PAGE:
Cass, Caitlin – Rock Thoughts Volume Two

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Rock Thoughts Volume Two

Look, there’s no reason to sugarcoat it: things are shitty these days (5/17/17, future readers). We’ll be lucky to get through this current mess as a country, and if it does all fall apart we’ll probably take the rest of the world with us. What we need at this moment in history is a little perspective. A reminder that the history of the world is long, and human civilization is a blip on that history. With that in mind, Caitlin was kind enough to provide us a peek into the mind of a rock. Wait, don’t run away! If you haven’t seen her other comics I understand why you’d be a little skeptical. You’ve also been missing out on a remarkable artist, but this comic in a vacuum is a dubious proposition. But you’re wrong, as this comic is delightful. The rock in question does take the long view of history, and worries about how things will change once people are gone. There are things that he’ll… ok, I can’t assign a gender to a rock. “It” sounds mean after reading the thoughts of this rock, but it’ll have to do. Anyway, there are things that it will miss about humans, and about dogs. But this rock is also well aware that it’s immortal, and that none of us can match the perspective of this rock. And it is correct, assuming that rocks were sentient. Yikes, what a life that would be. I’m digressing big time here, so I’ll just wrap it up by saying that this is a funny and insightful comic, with the absolutely perfect ending for a story like this. $5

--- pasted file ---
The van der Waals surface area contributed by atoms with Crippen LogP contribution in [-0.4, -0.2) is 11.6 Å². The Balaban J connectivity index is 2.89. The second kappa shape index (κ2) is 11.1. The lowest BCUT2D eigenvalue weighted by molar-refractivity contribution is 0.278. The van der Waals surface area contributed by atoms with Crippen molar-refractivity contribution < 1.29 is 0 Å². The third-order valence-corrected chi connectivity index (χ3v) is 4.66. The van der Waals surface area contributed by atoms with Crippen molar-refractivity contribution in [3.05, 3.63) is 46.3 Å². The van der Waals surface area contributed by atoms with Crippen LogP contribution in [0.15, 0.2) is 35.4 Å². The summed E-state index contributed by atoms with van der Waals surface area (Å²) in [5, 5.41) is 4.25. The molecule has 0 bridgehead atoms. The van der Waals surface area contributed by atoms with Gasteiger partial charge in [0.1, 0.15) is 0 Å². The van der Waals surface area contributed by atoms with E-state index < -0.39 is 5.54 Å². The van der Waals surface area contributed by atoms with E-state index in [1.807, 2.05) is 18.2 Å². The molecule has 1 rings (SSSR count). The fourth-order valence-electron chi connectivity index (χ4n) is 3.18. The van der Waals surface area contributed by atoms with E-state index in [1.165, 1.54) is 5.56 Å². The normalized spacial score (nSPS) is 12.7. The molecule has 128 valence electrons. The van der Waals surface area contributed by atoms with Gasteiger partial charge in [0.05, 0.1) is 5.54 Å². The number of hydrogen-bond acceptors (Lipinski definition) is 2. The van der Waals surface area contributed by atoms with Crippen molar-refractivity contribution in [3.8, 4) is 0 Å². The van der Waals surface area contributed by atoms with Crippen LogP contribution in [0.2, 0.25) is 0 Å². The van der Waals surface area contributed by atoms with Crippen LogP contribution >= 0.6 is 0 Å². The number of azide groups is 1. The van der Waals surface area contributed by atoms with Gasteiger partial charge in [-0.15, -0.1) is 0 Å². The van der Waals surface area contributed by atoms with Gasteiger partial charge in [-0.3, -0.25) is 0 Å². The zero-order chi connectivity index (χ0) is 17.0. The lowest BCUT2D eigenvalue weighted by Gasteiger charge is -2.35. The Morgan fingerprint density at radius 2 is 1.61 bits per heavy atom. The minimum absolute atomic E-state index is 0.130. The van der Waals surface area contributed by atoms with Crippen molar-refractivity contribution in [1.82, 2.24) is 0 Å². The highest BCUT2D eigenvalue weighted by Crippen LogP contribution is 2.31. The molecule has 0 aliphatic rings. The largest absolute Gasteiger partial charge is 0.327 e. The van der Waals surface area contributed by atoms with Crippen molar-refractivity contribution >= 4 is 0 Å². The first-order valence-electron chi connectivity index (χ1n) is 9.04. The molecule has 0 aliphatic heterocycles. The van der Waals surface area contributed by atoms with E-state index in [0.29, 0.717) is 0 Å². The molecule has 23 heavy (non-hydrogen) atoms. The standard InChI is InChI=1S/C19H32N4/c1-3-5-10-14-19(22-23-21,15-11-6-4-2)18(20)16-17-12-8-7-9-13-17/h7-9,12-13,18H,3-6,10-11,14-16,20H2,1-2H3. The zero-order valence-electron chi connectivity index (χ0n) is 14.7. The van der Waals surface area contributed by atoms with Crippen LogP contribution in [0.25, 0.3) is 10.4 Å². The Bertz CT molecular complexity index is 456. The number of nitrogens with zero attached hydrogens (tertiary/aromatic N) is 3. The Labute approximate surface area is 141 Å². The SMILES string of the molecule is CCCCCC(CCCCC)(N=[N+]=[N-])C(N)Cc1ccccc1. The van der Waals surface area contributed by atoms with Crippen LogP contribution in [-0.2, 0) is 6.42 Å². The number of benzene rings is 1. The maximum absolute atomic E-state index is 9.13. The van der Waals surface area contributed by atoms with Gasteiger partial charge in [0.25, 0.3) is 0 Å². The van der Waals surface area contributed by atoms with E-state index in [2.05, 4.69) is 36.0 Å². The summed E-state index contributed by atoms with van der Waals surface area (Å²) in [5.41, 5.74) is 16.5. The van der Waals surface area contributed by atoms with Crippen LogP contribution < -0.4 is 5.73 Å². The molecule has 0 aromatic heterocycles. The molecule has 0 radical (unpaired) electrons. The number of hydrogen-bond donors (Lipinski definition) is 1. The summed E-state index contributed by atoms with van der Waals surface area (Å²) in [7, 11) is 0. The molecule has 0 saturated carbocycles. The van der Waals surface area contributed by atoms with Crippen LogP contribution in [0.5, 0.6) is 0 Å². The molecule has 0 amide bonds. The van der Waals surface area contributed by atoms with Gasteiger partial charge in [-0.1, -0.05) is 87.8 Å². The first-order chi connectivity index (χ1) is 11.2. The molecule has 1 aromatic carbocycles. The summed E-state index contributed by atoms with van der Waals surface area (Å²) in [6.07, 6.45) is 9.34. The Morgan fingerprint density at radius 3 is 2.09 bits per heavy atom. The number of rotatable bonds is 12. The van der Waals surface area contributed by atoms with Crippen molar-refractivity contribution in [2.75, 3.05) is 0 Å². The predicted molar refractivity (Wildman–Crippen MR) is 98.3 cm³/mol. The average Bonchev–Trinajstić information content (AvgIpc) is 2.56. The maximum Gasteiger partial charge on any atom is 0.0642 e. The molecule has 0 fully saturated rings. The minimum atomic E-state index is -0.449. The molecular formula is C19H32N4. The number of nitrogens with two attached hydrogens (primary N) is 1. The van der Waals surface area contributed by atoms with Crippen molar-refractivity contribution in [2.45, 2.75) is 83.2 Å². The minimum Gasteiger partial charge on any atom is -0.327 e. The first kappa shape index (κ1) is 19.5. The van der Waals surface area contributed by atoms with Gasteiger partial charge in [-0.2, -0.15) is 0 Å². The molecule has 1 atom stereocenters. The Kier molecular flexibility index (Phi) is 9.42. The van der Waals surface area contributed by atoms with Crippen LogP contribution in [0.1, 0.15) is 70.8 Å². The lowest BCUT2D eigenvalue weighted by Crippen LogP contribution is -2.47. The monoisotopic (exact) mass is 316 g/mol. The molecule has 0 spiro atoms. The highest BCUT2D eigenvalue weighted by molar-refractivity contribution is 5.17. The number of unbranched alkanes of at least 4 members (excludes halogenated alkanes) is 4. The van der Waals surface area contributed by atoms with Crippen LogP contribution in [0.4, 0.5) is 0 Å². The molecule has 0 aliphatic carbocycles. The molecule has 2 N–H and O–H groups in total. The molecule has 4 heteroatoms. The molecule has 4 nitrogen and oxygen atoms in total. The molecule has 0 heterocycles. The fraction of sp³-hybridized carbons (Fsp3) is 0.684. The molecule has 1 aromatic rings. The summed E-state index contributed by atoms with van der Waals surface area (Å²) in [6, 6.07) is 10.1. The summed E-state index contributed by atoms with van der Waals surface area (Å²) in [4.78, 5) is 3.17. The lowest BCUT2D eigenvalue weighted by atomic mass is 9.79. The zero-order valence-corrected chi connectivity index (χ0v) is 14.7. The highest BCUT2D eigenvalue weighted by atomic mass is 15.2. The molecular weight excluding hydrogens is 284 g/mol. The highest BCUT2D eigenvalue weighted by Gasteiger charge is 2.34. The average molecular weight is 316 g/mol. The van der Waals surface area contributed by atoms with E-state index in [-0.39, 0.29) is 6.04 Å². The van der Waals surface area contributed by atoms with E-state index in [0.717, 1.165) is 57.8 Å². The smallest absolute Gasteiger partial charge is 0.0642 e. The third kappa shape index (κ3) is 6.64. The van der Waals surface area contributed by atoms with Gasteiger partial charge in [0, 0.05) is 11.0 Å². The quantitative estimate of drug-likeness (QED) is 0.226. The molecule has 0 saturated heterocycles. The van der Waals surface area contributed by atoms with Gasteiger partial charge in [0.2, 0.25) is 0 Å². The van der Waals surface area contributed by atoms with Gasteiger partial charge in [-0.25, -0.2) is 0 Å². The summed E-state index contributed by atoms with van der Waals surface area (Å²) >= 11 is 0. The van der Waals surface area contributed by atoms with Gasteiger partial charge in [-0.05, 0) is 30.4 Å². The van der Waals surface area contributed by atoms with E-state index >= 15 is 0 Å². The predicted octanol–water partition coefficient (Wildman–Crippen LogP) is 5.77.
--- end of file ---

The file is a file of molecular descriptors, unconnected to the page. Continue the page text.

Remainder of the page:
Cass, Caitlin – Mill Girls

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Mill Girls

Caitlin (who has to be one of the hardest working artists in comics) has veered off in a different direction for this issue, as it “captures the wordless day dream of a cotton mill worker.” Yeah, I cheated and looked that up on her website, but that was the overall impression I had anyway. Things start off with us seeing a few different women working in the mill. The faces that we can see through the windows are bleak pictures of despair, and the daydream starts with the image sampled below: with the women being completely buried under cotton while the owner made money on their suffering. In this dream the women go on strike, confront the villainous owner and, well, it’s a pretty picture of what reality should have been and I don’t want to spoil it for you. Caitlin often goes into more detail with the historical facts of her comics, but she manages to convey a lot of information here without saying a word. These women were exploited for their labor, they did work under extremely dangerous conditions, and undoubtedly many of them dreamed about seeing their bosses finally get what was coming to them. If you’ve somehow not read a single one of her comics yet I’d recommend starting with something meatier, but if you’re already a fan then this book is gorgeous and another great addition to her ongoing library of comics. $4